Toxicity Treatment in an Oil Refinery Aerated Lagoon System

Industrial WWTP 2.1 MGD

In need of a recovery plan for their wastewater treatment system, an industrial oil refinery in New Mexico used BioLynceus® to restart their biological treatment after a toxic hit. The refinery was processing 50,000 barrels of crude oil a day.

Toxicity was experienced in the system after foaming fire retardant was unexpectedly released at the refinery. The wastewater discharged to the lagoons following the event was contaminated with chemicals. The compounds in the flame retardant reacted with the dissolved oxygen (DO) in the treatment ponds which drastically decreased the oxygen availability for wastewater microbiology.

Because the DO levels were very low, the oxygen reliant biomass in the system was killed off.

Figure 1. Large oil refinery and adjacent treatment lagoon processing refinery wastewater flows (Retrieved from IPIECA, 2010).1 Operations Best Practice Series, London, UK. 2010.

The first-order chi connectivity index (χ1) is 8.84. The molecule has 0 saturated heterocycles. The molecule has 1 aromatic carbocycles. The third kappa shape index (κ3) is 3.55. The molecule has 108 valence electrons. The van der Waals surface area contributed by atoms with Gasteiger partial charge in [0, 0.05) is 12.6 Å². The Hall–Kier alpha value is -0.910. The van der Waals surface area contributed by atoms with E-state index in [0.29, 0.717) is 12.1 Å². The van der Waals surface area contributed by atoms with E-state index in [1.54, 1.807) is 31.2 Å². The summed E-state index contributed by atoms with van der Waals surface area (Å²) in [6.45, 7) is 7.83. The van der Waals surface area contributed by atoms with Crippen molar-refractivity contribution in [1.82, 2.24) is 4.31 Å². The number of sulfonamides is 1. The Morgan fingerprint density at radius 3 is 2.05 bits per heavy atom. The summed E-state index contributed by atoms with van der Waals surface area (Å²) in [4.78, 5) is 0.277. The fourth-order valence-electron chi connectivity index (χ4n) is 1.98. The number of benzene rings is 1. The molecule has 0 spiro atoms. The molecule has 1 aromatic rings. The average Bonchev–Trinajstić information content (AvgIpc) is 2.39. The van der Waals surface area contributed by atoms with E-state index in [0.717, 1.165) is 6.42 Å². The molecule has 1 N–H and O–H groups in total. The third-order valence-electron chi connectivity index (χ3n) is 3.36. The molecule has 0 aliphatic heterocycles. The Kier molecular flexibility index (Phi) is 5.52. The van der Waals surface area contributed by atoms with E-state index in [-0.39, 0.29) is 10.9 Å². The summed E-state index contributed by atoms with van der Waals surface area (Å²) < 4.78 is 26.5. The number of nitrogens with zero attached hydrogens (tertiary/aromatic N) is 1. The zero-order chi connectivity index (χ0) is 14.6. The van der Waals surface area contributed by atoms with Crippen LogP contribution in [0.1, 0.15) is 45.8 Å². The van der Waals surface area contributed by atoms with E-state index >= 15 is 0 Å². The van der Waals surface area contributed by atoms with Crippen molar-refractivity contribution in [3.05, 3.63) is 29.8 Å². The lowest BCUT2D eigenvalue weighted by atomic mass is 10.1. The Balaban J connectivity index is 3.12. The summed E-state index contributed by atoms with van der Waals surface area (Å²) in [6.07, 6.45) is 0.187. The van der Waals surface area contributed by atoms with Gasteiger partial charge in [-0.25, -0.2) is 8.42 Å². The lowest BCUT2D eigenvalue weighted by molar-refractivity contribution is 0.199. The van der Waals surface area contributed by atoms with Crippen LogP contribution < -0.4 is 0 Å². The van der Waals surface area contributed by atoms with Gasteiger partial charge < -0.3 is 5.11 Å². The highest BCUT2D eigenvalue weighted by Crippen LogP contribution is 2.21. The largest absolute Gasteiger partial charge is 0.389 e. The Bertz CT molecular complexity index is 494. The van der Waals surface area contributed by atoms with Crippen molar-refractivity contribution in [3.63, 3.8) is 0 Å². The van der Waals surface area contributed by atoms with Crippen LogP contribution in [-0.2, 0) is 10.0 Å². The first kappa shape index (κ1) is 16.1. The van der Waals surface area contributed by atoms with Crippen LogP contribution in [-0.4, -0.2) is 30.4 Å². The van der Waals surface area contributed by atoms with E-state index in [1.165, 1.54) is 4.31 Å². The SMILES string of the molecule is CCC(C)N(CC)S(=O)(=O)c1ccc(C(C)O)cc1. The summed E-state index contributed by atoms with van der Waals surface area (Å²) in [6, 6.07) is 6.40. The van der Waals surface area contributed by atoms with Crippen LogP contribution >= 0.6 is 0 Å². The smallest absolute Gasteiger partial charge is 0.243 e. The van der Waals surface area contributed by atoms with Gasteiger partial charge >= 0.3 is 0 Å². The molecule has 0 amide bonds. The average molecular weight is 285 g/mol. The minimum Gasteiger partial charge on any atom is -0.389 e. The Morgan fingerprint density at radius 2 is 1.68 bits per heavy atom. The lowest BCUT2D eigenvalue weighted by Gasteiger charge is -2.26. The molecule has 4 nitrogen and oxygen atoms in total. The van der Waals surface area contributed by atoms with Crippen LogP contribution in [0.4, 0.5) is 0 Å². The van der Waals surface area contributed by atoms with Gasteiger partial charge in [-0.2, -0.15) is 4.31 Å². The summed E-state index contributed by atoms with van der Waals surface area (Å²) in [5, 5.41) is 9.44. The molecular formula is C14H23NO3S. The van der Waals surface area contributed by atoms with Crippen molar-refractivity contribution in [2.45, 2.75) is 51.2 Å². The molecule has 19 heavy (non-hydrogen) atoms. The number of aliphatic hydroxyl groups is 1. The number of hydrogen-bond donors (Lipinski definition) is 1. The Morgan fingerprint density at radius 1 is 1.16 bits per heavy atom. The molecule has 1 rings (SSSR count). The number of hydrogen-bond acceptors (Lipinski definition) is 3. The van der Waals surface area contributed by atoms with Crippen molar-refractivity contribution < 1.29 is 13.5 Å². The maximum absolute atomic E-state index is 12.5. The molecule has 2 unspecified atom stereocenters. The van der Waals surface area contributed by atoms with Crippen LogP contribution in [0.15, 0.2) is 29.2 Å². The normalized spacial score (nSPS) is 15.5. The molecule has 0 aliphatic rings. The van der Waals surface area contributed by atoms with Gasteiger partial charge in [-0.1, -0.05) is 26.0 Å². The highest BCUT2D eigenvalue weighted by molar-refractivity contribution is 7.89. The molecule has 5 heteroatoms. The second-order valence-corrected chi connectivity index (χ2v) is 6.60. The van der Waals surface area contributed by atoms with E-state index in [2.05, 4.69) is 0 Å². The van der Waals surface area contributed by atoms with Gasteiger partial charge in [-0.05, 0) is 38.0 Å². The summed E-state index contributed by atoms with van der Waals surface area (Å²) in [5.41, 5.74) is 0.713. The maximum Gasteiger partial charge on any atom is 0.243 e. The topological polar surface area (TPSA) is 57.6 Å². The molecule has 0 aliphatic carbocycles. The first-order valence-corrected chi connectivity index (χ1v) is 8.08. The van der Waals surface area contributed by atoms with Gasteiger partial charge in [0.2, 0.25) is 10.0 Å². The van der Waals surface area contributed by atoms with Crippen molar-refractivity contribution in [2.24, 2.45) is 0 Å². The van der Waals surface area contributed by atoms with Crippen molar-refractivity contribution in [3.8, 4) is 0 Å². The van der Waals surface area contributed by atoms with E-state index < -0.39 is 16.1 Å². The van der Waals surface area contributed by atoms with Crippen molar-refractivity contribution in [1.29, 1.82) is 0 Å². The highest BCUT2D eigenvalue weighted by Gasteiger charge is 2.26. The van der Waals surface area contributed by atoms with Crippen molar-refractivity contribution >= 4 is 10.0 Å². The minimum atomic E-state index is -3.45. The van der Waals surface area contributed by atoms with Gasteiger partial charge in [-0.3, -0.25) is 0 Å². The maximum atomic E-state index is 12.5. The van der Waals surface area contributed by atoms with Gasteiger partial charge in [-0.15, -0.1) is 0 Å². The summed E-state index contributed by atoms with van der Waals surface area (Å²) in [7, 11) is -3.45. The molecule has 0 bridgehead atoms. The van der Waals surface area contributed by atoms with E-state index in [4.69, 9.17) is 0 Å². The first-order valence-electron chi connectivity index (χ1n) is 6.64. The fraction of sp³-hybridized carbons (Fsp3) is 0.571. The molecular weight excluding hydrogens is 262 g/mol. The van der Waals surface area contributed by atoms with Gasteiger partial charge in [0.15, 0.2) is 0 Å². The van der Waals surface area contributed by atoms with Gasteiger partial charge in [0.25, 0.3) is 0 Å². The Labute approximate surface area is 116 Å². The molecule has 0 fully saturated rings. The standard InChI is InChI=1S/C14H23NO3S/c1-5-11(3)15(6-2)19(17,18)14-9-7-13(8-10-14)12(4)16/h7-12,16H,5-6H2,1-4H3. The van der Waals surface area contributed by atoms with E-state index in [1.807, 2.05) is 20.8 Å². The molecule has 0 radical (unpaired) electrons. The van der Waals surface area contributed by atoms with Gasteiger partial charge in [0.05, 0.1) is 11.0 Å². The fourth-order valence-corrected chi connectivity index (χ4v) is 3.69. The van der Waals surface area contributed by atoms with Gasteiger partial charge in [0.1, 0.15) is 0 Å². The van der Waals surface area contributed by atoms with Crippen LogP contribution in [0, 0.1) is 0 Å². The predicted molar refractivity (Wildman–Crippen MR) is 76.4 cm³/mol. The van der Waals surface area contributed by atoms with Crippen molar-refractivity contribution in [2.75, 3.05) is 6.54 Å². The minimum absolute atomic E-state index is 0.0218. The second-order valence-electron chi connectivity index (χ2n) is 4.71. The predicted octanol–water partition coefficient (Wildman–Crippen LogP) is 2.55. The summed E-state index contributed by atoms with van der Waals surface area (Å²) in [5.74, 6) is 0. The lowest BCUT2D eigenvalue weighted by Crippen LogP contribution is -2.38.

Without a concentrated and functioning microbial population, the refinery wastewater was not properly processed in the aerated lagoons. Solids and refining residues began to build-up in the system. The lagoons were also covered in a thick oily film that produced unpleasant odors.

The refinery required bioaugmentation to restart biological processing in the aerated lagoons. BioLynceus® ProBiotic Scrubber® II (PBII) was used to augment the system. The product contained a concentrated and intentionally selected community of live wastewater microbiology.

The culture was administered in the first treatment lagoon to (1) increase wastewater processing biomass in the system and (2) improve solids and hydrocarbon removal.

Figure 2. Aerated wastewater lagoon treating oil refinery discharge. The lagoon developed a solids and hydrocarbon film from crude oilbyproducts in the refinery wastewater.

Within a week of treatment with PBII, the biomass regenerated in the system. This helped to reduce odors. Additionally, the oily foam layer on the lagoons was reduced.

The solids and hydrocarbon sludge that accumulated in the system began to degrade a few months after inoculation.

Bioaugmentation with PBII helped reinstate a healthy biomass in the lagoon system after a toxic chemical loading.

1 IPIECA (International Petroleum Industry Environmental Conservation Association). Petroleum Refining Water/Wastewater use and management.http://www.ipieca.org/resources/good-practice/petroleum-refining-water-wastewater-use-and-management/

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